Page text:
WHAT do you get when you combine technology, advertising and unconventional storytelling? Scores of “Batman” fans roaming the streets of San Diego wearing Joker costumes and carrying smart-phones. One of hundreds of alternate-reality games (ARGs) orchestrated for marketing purposes, this elaborate quest, staged at a comic-book convention in 2007, began with $1 bills that led players to a Joker-themed website. The site, in turn, gave them a time and a set of satellite-positioning co-ordinates. At the time and place specified, players found a plane writing a phone number in the sky. Calling the number sent them on a scavenger hunt with online components.
From: "Monitor: Serious fun | The Economist."
Alternate reality gaming (ARGs) and ARG game design have the potential to accomplish something no other gaming-for-health movement has yet done...create a game both patients and providers (and family members, visitors, etc) can engage in together.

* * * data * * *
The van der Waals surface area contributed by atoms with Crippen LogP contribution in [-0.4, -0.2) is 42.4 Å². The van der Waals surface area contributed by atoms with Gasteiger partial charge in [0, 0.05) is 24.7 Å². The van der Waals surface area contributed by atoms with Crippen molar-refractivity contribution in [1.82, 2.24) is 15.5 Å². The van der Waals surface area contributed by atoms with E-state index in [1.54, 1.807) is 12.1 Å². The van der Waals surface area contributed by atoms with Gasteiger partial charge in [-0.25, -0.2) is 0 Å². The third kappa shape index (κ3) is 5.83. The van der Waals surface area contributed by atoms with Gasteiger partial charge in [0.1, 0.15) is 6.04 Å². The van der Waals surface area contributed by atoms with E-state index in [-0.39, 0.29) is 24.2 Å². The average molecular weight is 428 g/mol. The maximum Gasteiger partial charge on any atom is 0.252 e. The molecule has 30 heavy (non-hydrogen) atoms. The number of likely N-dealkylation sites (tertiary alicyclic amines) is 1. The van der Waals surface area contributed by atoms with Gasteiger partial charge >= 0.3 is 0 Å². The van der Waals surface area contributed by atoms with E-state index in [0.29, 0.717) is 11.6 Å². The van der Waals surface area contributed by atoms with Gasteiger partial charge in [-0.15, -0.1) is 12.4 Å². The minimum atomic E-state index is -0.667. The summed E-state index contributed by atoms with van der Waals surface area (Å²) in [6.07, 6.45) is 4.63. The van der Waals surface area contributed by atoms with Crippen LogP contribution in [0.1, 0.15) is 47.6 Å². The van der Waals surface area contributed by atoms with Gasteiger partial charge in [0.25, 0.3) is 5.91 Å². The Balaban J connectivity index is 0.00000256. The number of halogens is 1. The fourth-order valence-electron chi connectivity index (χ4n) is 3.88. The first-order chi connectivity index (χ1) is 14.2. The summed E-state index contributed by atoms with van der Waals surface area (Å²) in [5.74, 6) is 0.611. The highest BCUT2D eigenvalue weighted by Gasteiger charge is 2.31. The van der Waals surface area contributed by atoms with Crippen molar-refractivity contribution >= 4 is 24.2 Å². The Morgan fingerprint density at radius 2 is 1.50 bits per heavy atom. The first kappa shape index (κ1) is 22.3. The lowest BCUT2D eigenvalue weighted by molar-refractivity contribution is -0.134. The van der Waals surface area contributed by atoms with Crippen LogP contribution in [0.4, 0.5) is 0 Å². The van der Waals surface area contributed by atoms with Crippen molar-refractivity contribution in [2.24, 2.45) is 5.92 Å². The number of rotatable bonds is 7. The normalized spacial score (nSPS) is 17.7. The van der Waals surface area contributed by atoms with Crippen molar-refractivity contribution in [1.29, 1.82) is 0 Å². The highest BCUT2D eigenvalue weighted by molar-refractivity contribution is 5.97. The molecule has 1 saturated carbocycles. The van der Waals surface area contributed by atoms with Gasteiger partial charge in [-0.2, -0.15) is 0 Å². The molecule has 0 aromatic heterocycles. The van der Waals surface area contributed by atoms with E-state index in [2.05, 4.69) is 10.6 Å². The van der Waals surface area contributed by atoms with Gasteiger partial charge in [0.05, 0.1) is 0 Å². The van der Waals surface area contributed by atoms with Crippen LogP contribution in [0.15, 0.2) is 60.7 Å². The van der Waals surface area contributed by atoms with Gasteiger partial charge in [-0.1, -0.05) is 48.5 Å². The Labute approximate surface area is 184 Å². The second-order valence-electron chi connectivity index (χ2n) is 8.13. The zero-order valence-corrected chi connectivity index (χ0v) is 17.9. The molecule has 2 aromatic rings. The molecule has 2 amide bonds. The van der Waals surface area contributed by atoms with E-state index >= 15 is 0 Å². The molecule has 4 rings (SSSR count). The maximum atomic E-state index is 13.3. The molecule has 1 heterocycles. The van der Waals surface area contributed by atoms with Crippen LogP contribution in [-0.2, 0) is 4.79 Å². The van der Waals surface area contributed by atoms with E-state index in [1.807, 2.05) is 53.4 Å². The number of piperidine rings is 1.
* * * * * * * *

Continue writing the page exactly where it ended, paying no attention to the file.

The location-oriented web+real world avatar+mobile integration possible with ARGs is exactly what's needed to build an alternate reality gaming microsystem within real world brick-and-mortar healthcare environs.
The environmental 'cues' mentioned in this Economist article *could* be translated to the hospital setting to engage spontaneous 'game mobs' - which sure as hell beats watching daytime TV post-op.
Thinking about this is projecting so far out into the potential future of healthcare gaming it makes even my brainpan hurt a bit, but Contagion is looking hard at where this kind of integration actually makes big-time sense.
Thanks to @mbhulo for working with Contagion here, continuously and patiently, and @chiah for the heads up on ARGs in general.